7.2 Dual Signal Model Elements 281

7.3 Dual Signal Model Instantiations 283

7.3.1 Dual Signal Model for Nonuniform Signal Interpolation 283

7.3.2 Dual Signal Model for Sparse Signal Deconvolution 284

7.3.3 Spectrally Adapted Mercer Kernels 285

7.4 Tutorials and Application Examples 289

7.4.1 Nonuniform Interpolation with the Dual Signal Model 290

7.4.2  Sparse Deconvolution with the Dual Signal Model 292

7.4.3 Doppler Ultrasound Processing for Fault Detection 294

7.4.4 Spectrally Adapted Mercer Kernels 296

7.4.5 Interpolation of Heart Rate Variability Signals 304

7.4.6 Denoising in Cardiac Motion-Mode Doppler Ultrasound Images 309 m

7.4.7 Indoor Location from Mobile Devices Measurements 316

7.4.8 Electroanatomical Maps in Cardiac Navigation Systems 322

7.5 Questions and Problems 331

8 Advances in Kernel Regression and Function Approximation 333

8.1 Introduction 333

8.2 Kernel-Based Regression Methods 333

8.2.1 Advances in Support Vector Regression 334

8.2.2 Multi-output Support Vector Regression 338

8.2.3 Kernel Ridge Regression 339

8.2.4 Kernel Signal-To-Noise Regression 341

8.2.5 Semisupervised Support Vector Regression 343

8.2.6 Model Selection in Kernel Regression Methods 345

8.4.1 Comparing Support Vector Regression, Relevance Vector Machines, and Gaussian Process Regression 360

8.4.2 Profile-Dependent Support Vector Regression 362

8.4.3 Multi-output Support Vector Regression 364

8.4.4 Kernel Signal-to-Noise Ratio Regression 366

8.4.5 Semisupervised Support Vector Regression 368

8.4.6 Bayesian Nonparametric Model 369

8.4.7 Gaussian Process Regression 370

8.4.8 Relevance Vector Machines 379

8.5 Concluding Remarks 382

8.6 Questions and Problems 383

9 Adaptive Kernel Learning for Signal Processing 387

9.1 Introduction 387

9.2 Linear Adaptive Filtering 387

9.2.1 Least Mean Squares Algorithm 388

9.2.2 Recursive Least-Squares Algorithm 389

9.3 Kernel Adaptive Filtering 392

9.4 Kernel Least Mean Squares 392

9.4.1 Derivation of Kernel Least Mean Squares 393

9.4.2 Implementation Challenges and Dual Formulation 394

9.5.3 Prediction of the Mackey–Glass Time Series with Kernel Recursive Least Squares 401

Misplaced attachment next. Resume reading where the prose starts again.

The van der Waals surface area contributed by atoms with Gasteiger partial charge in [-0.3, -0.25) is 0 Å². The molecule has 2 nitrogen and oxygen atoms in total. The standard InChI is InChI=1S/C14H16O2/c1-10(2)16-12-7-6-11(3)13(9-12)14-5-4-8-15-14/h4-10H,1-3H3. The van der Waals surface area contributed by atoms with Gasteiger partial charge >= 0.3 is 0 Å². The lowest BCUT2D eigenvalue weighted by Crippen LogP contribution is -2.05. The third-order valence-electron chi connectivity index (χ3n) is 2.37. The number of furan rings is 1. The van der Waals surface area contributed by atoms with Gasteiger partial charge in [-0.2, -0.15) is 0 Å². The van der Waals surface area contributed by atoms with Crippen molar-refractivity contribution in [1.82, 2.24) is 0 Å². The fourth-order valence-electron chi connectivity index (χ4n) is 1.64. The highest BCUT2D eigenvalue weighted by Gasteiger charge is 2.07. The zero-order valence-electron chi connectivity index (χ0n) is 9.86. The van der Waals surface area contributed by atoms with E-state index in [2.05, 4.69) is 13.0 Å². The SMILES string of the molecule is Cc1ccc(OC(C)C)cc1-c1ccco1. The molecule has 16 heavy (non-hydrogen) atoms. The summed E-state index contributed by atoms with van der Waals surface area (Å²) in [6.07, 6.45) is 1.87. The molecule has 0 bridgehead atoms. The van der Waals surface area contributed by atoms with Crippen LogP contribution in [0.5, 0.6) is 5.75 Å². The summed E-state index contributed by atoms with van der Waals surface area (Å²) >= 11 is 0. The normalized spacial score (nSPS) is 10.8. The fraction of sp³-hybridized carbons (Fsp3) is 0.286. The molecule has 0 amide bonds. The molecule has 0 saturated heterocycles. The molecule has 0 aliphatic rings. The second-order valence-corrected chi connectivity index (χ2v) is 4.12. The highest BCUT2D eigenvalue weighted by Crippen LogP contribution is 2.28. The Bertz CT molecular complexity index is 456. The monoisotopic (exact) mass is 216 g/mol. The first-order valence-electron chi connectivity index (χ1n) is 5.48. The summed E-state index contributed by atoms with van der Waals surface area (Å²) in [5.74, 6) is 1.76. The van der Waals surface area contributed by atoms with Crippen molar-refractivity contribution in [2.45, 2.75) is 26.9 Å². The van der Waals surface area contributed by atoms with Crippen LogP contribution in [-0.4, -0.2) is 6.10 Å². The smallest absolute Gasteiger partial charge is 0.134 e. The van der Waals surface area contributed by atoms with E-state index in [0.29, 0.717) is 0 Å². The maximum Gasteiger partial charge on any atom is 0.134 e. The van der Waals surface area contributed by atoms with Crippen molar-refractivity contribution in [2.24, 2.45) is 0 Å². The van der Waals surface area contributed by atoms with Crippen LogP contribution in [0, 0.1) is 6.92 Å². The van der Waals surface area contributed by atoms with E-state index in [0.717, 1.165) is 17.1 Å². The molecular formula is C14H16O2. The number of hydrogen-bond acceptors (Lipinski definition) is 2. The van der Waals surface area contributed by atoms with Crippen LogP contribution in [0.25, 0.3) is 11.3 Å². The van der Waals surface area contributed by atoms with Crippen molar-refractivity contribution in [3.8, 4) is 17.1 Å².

9.5.4 Beyond the Stationary Model 402

9.5.5 Example on Nonlinear Channel Identification and Reconvergence 405

9.6 Explicit Recursivity for Adaptive Kernel Models 406

9.6.1 Recursivity in Hilbert Spaces 406

9.6.2 Recursive Filters in Reproducing Kernel Hilbert Spaces 408

9.7 Online Sparsification with Kernels 411

9.7.1 Sparsity by Construction 411

9.7.2 Sparsity by Pruning 413

9.8 Probabilistic Approaches to Kernel Adaptive Filtering 414

9.8.1 Gaussian Processes and Kernel Ridge Regression 415

9.8.2 Online Recursive Solution for Gaussian Processes Regression 416

9.8.3 Kernel Recursive Least Squares Tracker 417

9.8.4 Probabilistic Kernel Least Mean Squares 418

9.9 Further Reading 418

9.9.1 Selection of Kernel Parameters 418

9.9.2 Multi-Kernel Adaptive Filtering 419

9.9.3 Recursive Filtering in Kernel Hilbert Spaces 419

9.10 Tutorials and Application Examples 419

9.10.1 Kernel Adaptive Filtering Toolbox 420

9.10.2 Prediction of a Respiratory Motion Time Series 421

9.10.3 Online Regression on the KIN h eK Dataset 423

9.10.4 The Mackey–Glass Time Series 425

9.10.5 Explicit Recursivity on Reproducing Kernel in Hilbert Space and Electroencephalogram Prediction 427

9.10.6 Adaptive Antenna Array Processing 428

9.11 Questions and Problems 430

Part III Classification, Detection, and Feature Extraction 433

10 Support Vector Machine and Kernel Classification Algorithms 435

10.1 Introduction 435

10.2 Support Vector Machine and Kernel Classifiers 435

10.2.1 Support Vector Machines 435

10.2.2 Multiclass and Multilabel Support Vector Machines 441

10.2.3 Least-Squares Support Vector Machine 447

10.2.4 Kernel Fisher’s Discriminant Analysis 448

10.3 Advances in Kernel-Based Classification 452

10.3.1 Large Margin Filtering 452

10.3.2 Semisupervised Learning 454

10.3.3 Multiple Kernel Learning 460